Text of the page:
Kahlo joins two other historical giants: Amelia Earhart (first female aviator to fly solo) and Katherine Johnson (NASA mathematician who calculated the first successful flight to space, and who was immortalized in the film "Hidden Figures").
It's beautiful that Mattel is honoring these women and putting them in the hands of doll lovers everywhere — but Frida Kahlo fans have a HUGE problem with how the Barbie doll portrays her likeness.
Fans immediately pointed one obvious omission in the Frida Kahlo Barbie design.
"Where's the unibrow though? Nvm I'll buy the dolls and draw it myself."
And though Frida Kahlo's unibrow is nearly as famous as she is, fans also pointed out that the Frida Kahlo Barbie dismissed other parts of her image that should have been uplifted.
Frida Kahlo supporters are calling out Mattel for erasing Kahlo's identity by glossing over her true image.
"Mattel has a new line of Barbies, called Role Models. One of them is supposed to be Frida Kahlo, no wheelchair, no accident, operation or polio scars, and no unibrow. #MoreRoleModels @Mattel #DisTheOscars #RepresentationNotErasure."
Here's a little backstory on Frida Kahlo:
Frida Kahlo lived in pain for much of her life. She was diagnosed with polio at six years old. In 1925, she was in a terrible trolley crash.
"Her spinal column was broken, her left leg smashed, and her right foot crushed," according to CBS News. "An iron handrail pierced her pelvis, perhaps leading to her inability later in life to carry a child." The accident also left her with lots of scarring.
In 1953, Kahlo's leg was amputated due to gangrene, and she wore a prosthetic leg until the last year of her life.
These physical details are left out of the Frida Kahlo doll design, which is surprising since Mattel already announced a new commitment to inclusivity with a line of body-positive dolls in 2016.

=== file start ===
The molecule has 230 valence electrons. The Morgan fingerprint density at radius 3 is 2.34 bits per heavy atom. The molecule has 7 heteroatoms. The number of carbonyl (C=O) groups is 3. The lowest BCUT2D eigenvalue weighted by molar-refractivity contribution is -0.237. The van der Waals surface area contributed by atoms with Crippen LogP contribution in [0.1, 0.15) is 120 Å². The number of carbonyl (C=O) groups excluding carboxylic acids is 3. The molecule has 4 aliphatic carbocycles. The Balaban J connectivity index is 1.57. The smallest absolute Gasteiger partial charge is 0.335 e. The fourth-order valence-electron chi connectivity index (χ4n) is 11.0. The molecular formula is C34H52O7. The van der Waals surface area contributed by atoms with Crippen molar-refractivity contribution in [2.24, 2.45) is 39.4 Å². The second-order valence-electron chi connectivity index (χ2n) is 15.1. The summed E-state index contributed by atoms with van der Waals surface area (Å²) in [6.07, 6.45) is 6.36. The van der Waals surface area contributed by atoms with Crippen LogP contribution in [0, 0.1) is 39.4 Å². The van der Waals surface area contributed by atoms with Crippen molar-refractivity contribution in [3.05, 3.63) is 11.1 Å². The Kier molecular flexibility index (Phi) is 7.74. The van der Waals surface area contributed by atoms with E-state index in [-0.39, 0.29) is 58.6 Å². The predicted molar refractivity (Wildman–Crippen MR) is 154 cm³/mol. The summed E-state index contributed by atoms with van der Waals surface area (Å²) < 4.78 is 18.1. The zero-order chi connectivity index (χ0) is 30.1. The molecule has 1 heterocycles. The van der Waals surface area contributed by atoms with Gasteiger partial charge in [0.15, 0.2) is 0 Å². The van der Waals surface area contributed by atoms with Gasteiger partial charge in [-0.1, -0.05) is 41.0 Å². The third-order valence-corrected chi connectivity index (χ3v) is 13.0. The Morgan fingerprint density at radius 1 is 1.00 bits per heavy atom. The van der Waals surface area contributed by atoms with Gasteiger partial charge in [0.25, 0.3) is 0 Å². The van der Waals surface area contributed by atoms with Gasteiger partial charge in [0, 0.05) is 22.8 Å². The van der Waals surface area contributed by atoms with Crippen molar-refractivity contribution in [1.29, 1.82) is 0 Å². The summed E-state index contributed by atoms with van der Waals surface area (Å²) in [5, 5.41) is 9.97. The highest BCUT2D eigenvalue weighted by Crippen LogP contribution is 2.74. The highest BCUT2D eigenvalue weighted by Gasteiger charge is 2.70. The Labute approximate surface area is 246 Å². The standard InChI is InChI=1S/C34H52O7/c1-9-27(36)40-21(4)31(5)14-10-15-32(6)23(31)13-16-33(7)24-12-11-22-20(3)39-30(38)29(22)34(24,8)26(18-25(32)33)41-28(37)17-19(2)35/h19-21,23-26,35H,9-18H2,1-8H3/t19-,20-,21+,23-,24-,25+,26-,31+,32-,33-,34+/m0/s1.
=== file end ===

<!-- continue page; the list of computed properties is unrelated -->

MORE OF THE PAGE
This also would have been a moment of redemption for Mattel's twice-failed attempt at making a doll with a wheelchair in 1997 and 2017 (both times, uproar ensued after customers discovered the wheelchair would not fit in the dollhouse.)
Kahlo's poetry, prose, and artwork largely focused on themes of self-acceptance and self-love. This is why fans are scoffing at the Frida Kahlo Barbie.
"I'm conflicted," a fan wrote online.
"Yes, I am happy to see a Frida doll, but it is a very unrealistic 'Barbie-fied' version of a woman who was unabashedly unashamed and rightfully unapologetic for her uniqueness."
Fans also hate how thin Frida Kahlo and the other two Barbies are.
"Did you know the history's fiercest women were all rail-thin?" a man snarked on Twitter.
Imagine how powerful it might have been had the brand produced a Frida Kahlo doll as one of the influential women in the world with her wheelchair, prosthetic leg, and scarring on display.
Imagine how inspiring that would be for people who share those experiences but rarely get to see themselves in dolls or mainstream media in general.
Frida Kahlo was perfectly imperfect and that's a huge part of why so many people still connect with her art nearly 64 years after her death.
It's a shame people won't get to see that celebrated thoroughly in the new Frida Kahlo Barbie.